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vjsouza

[ADe] Designer is unable to export to PDF for professional purposes!

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+SrPx, +bleduc

 

​The reason why online printers want your file in RGB is because they have in-house prepress.  They don't completely trust you with their RIP preparation.  Most just want your artwork within the confines of text, trim and bleed so that they can do all the color seps, screen angles, registration, trim marks etc., themselves because your files are butted up against tens of others on the same press.

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​The reason why online printers want your file in RGB is because they have in-house prepress.  

 

I am not sure which industry segment we are talking about here but often online printers run small runs with digital presses (or maybe printers) which rather take RGB color as input.

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I see. Yes, they tend to specify quite well the bleed, safe zone, format, and other specs they need for their machines.

 

The thing is in several situations, they don't do such a "great" job (I am an illustrator, and color is a delicate matter). In some cases, yes, but that ideal situation where they would handle amazingly my colors is not always the case. Yet though, haven't yet had a "terrible results" case, as final production. Still, when I provide the file in cmyk, I get less surprises. True that with some, providing them the file in sRGB ends up in a bit richer color than if I'd provide only the cmyk version.

 

And is not as simple as just then provide them the files in sRGB, in every case. Some do require the files in sRGB, others request it in Adobe RGB 1998, others in a mix of things, asking for pdf 1.7, others totally require your file being in CMYK, with an specific color profile and an amount of total ink, and the file being a PDF , EPS, TIFF or the like, others just publish a manual on how to use Adobe InDesign and Scribus, ask to provide the thing in PDF, and tell the graphic designer to embed the artwork (illustrations) in those files as CMYK Tiffs in whatever the profile they require. A lot of them say in the specs "give us your files in sRGB or CMYK".... Is more of a mixed bag than it ever was. Back in '95 the things were very different. You wanted to print something, it was CMYK only.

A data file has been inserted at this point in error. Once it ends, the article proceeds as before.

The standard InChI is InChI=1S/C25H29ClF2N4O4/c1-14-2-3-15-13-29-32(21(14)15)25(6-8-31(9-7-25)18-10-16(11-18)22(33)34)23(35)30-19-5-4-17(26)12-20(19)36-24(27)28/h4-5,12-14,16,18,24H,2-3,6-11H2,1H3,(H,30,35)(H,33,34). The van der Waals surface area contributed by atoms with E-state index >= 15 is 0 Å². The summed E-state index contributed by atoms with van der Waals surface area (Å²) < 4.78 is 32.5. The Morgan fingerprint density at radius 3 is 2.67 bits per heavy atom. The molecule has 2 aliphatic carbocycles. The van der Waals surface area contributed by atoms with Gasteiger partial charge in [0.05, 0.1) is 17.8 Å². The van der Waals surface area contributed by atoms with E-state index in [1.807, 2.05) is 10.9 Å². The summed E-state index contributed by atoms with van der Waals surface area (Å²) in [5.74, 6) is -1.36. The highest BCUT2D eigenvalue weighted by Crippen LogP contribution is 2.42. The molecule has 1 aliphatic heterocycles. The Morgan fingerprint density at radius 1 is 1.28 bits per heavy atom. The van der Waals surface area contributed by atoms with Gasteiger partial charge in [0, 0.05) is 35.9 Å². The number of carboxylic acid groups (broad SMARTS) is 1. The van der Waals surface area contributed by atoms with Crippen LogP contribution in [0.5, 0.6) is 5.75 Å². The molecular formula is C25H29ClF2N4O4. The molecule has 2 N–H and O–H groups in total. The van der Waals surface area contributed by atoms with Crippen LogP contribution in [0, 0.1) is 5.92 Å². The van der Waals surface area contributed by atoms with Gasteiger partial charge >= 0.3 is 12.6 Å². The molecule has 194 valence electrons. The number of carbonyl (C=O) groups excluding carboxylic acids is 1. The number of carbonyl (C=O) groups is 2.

Even more, been working as employee (graphic designer) at companies that did not want to spend a dime in printing, and I ended up dealing with a place that had a plotter and a laser injection printer, and where the people there did know even less than me about color management, and about almost anything graphic. (a nightmare). Being the case that they often would just let me their computers to handle myself the files....Our company moved later on to print with an offset based large company, and my life got a lot easier.

 

I  mean, not every print place works as ideal. I had to adapt to many situations....


Affinity Designer and Affinity Photo licenses, Windows 7, i7  860 (2009) 2.8 GHz,  8 GB RAM, GTX 1050 2 GB, HD 7200 RPM.  Wacom Intuos 4 XL.

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IMHO, a lot of those print companies are doing the best they can. As it seems a royal lot of their customers are not professional graphic designers or experienced illustrators. I mean, a large percentage. They put templates that if you download them, they are not even too accurate. They just expect customers to do a very minimal set of things so that they can do their job later. So, they know a lot of customers don't even know what RGB or CMYK means, often they would not even mention the terms. Just the template and "insert the illustration from the artist here" or things like that... Others do it much better. There is no standard, no general rules, it is extremely varied, and I cannot decide the printer with which I want to print, as each client has a preferred or more convenient one for them, or are used to it, etc.

 

IMO, a difference with the past, or what I was used to, is that back then the companies would get  their designer to deal directly with the printer, locally or not, never other people. 


Affinity Designer and Affinity Photo licenses, Windows 7, i7  860 (2009) 2.8 GHz,  8 GB RAM, GTX 1050 2 GB, HD 7200 RPM.  Wacom Intuos 4 XL.